Enigmatic Eyes 你看起来很伤心

March 13, 2019 2019年3月13日

At an exhibition in Columbus, Ohio, a group of wide-eyed elementary students gather around a series of enigmatic sculpted faces argue. “That one looks like it’s sad,” says one of them. “No, it looks like it’s doing this!” another yells back, making a face. They continue to disagree, laughing at each other and defending their perspectives.

Gunyoung Kim, the artist behind the sculptures, is originally from Seoul and moved to the United States to pursue graduate studies in ceramic art. She has held residencies in Kansas and Montana, and currently lives and teaches in Ohio. She says she wants to “make art accessible to everyone”—a goal that, at first glance, seems at odds with her surrealist figures. But for her, making her art accessible doesn’t mean presenting a single, obvious meaning, but leaving it open to multiple interpretations. “I want viewers to have their own responses to my work,” she says.


这些雕塑的创作者 Gunyoung Kim 是一名来自韩国首尔的艺术家。她曾在美国攻读陶瓷艺术的研究生学位,并先后在堪萨斯州和蒙大拿州生活过,目前则在俄亥俄州担任教师工作。她说自己想“让所有人都能理解艺术”——乍听之下,这个目标似乎与她的超现实主义作品自相矛盾。但对于她来说,让人们理解艺术,并不意味着必须呈现单一、意义明显的作品,而是开放地让人们对于作品解读出自己的意见。“我希望观众对我的作品能有他们自己的理解。”她说。

Kim is an astute observer of expressions. “I was always interested in faces,” she says, “I don’t know why, but even when I made functional ceramics, I often drew or cast faces on them.” Part of the reason may lie in just how easy she is to talk to. Her comfort with other people allows her to make intimate observations. For the final exhibition of her undergraduate studies, she was inspired by the special needs children she’d worked with through her church for seven years. “Their faces were always difficult to read,” she recalls.“sometimes they were full of curiosity, or just really cute. It was hard to tell what they were thinking about.”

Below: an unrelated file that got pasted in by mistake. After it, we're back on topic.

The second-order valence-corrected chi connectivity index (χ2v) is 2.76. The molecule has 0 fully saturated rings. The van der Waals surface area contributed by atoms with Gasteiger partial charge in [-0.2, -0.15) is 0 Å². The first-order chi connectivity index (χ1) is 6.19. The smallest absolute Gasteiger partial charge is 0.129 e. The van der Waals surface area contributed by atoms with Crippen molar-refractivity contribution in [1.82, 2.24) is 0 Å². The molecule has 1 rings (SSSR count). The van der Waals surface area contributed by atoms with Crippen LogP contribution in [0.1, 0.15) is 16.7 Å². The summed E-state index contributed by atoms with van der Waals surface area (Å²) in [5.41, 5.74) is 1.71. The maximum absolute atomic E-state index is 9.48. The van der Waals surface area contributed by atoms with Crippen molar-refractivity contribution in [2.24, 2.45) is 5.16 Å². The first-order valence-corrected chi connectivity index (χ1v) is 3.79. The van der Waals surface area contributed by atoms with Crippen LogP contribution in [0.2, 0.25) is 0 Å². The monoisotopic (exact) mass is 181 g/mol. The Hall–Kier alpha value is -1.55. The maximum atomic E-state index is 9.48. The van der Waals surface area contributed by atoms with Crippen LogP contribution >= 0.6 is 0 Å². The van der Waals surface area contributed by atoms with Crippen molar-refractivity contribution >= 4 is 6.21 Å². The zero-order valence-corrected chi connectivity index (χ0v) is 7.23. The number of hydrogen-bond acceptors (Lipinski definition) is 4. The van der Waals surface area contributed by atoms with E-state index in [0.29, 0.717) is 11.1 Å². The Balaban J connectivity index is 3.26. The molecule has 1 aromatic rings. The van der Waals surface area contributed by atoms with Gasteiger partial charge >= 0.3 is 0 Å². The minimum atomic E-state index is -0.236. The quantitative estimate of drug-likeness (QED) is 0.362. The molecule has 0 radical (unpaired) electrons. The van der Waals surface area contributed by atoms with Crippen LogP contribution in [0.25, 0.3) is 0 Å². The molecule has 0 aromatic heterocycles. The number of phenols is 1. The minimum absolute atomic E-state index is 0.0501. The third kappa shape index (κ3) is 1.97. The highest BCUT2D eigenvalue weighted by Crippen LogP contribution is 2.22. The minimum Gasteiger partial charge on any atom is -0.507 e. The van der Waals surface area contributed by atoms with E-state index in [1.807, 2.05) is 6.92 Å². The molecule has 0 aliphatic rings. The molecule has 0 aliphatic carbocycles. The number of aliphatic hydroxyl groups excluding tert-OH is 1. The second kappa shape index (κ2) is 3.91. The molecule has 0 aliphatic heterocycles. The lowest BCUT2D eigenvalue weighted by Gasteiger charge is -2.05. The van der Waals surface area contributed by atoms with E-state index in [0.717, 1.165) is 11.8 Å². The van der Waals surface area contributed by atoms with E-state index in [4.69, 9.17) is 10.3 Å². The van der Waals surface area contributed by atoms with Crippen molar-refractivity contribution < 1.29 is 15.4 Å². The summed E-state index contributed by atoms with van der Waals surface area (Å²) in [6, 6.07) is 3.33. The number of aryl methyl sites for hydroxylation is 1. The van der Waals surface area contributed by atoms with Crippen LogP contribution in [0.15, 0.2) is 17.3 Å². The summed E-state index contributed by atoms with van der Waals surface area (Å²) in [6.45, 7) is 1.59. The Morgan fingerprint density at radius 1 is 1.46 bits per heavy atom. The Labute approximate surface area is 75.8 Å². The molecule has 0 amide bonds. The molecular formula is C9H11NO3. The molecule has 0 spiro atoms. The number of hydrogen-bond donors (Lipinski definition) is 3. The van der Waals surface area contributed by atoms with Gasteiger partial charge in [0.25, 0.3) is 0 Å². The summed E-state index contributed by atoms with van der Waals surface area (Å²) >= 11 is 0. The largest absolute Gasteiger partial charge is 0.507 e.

Gunyoung 是一位敏锐的表情观察者。她说:“我一直对人的面孔特别感兴趣,我也说不上为什么。即使是做功能性的陶器,我也常常会加上面孔的元素。”也许,她平易近人的性格是一部分原因。她总能让和她在一起的人感到特别舒服,这给予了她机会近距离去观察别人。在她就读本科时的最后一个展览中,她以自己在教会工作七年期间,遇到的特殊儿童作为创作灵感。她回忆说:“他们的表情很难看懂。有时候他们看上去充满了好奇,有时候只是单纯很可爱。很难猜测他们到底在想什么。”

Kim’s sculptures are inspired by faces she sees, but they’re not likenesses of anyone specific. It’s never her intention to replicate a particular face, and her medium lends itself to her art: “The really fun part about clay is that it’s super soft, so you can easily manipulate it. I never like making the exact same expression, and because there are many stages to the process I can add details or make changes as I go.” And unlike drawing, sculpting requires making a structure—shaping the head, pushing in the eye sockets, placing the eyes, etc.—which adds both variation and limitation, depending on the material used.

Gunyoung 的雕塑灵感来自于她所看到的面孔,但它们并不会类似于任何特定人物。她从来没有打算复制一张特定的脸,她的艺术完全延伸自媒介:“粘土真正有趣的部分在于它非常柔软,所以你可以很容易地操控它。我从来不喜欢制作相同的表情。在形塑的过程中有许多阶段,我可以随时添加细节或进行修改。与绘图不同,雕刻需要制作一个立体的结构——塑造头部、推入眼窝、放置眼睛等等——这增加了变化性,当然还有限制。

Given Kim’s gregarious nature, it’s hard to imagine her robbed of her voice. But when she first moved across the world to the US, she found herself struggling to overcome the language barrier. “I started thinking about my own emotions, because I couldn’t express myself. I started asking myself fundamental questions like why I was here, what I was doing or even who I was. During that time I really started to focus on my own voice.”

That voice, it turned out, had a lot to say about human relationships and emotions. “Humans are made to interact with each other,” she says. “At the time, I really started to notice how my relationships with other people impacted my emotions.” When asked about what she’s learned about human emotions through her art so far, she says, “Our feelings are always shifting and changing, and this reveals how unstable and vulnerable we are. One of the main ideas for my work is the way the complexity and ambiguity of our emotions comes from our imperfections.”